The 20th anniversary event will include two new feature areas – the International Hotel Village and the CSR and Sustainability Business Travel Zone. These complement the Business Travel Show Conference, Business Travel Technology Showcase, Airline Pavilion, ASAP Pavilion of Serviced Apartment Providers and ITM Village (Institute of Travel & Meetings). The show is co-located with Travel Technology Europe and Hospitality Technology Europe.
What was clearly thought a ‘done deal’ is far from it. The proposed merger and effective takeover of American Airlines by US Airways looks like dragging on with serious commercial repercussions for both airlines. Plans for route consolidation and management changes for the winter season have now been scrapped and even summer 2104 looks suspect. As reported in BTN 19 August the US Department of Justice (DOJ) has filed a lawsuit to block the merger.
BA has been explaining the unique layout it has on its new 12-strong Airbus A380 fleet.
One aircraft has been delivered with two more due by the end of the year, the fleet not complete until 2015. See BTN 26 August
The main deck (lower deck) is laid out at the front with 14 First (1+2+1), 24 Club World Business Class (2+4+2) amidships, and the balance 230 World Traveller Economy (3+4+3).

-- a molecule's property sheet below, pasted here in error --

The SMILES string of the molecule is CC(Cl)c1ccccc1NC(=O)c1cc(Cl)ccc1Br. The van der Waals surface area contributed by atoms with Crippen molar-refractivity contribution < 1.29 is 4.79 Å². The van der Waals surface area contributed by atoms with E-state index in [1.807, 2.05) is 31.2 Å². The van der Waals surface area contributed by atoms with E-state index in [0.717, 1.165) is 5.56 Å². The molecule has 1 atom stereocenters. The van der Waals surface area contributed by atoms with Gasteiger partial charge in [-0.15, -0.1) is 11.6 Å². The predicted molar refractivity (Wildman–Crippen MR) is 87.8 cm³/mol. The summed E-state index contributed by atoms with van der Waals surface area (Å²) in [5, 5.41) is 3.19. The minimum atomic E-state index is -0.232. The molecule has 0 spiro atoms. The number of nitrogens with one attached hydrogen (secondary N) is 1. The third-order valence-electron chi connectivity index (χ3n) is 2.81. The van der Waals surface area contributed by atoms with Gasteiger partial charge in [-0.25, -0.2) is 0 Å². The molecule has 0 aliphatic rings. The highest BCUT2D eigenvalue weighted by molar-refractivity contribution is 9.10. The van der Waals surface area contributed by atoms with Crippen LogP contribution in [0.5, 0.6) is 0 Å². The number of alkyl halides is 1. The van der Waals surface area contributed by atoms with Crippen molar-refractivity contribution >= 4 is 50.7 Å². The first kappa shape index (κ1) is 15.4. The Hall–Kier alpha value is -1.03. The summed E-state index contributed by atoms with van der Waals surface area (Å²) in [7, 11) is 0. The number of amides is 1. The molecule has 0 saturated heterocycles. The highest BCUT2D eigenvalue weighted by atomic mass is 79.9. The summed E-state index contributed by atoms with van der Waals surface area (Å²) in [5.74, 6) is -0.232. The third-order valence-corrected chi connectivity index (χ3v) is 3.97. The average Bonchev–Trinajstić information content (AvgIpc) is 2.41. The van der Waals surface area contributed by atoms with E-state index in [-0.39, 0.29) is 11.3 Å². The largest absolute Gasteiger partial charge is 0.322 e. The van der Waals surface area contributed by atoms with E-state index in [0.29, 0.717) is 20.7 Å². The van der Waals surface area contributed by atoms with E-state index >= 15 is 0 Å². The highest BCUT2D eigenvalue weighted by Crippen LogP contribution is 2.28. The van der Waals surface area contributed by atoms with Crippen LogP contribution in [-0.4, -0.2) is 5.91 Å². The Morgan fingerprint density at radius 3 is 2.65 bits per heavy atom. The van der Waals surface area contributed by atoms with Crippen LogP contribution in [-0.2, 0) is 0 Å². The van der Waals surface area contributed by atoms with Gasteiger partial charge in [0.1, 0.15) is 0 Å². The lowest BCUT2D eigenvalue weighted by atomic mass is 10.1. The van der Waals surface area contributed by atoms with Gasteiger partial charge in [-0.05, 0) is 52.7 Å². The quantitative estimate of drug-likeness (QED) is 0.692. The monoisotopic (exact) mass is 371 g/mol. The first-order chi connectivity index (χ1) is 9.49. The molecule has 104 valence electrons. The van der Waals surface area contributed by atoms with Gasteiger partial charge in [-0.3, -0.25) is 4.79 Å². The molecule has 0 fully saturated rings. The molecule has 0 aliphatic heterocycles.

Australian carrier Qantas looks like it is putting its recent financial woes behind it, swinging back into profit. Key to this success is the partnership with Emirates which has helped narrow losses at its international operations.
Whilst it tries to live up to its reputation as “The world’s most annoying airline” Ryanair says that it plans to pursue a takeover of Aer Lingus in spite of the UK Competition Commission rejecting the idea last week. This follows a similar rebuff by the EU six months ago.
Yesterday (1 September) Swiss International Air Lines officially introduced a new fare structure at Geneva, an innovative scheme in keeping with competing airlines' marketing strategies.
It is also expanding its network of non-stop services from the airport to 24 destinations and setting up an operational base. Both these actions are intended to align the airline’s Geneva-based product even more closely to the needs of customers in Western Switzerland and adjacent French border areas.
As a general rule Business Travel News does not go in for detailed hotel reports. We leave it for others, usually giving a comment, and making it obvious whether it is worth a recommendation or not. Jane Stanbury, in her final report in this series, takes in a property that, as she says, is a destination in its own right. See BTN 19 August 29 July 15 July
NEW YORK - NEW YORK
New York has been the centre of North American waterborne activity since it was founded as Nieuw Amsterdam in the 17th century. The Hudson River was the Pilgrim Fathers’ planned destination (they never made it). Ellis Island is synonymous with European seaborne refugees from 1892 until 1954. And the Hudson River was the world’s busiest passenger port in the period between the end of the First World War until the arrival of the Boeing 747 in the early 1970s.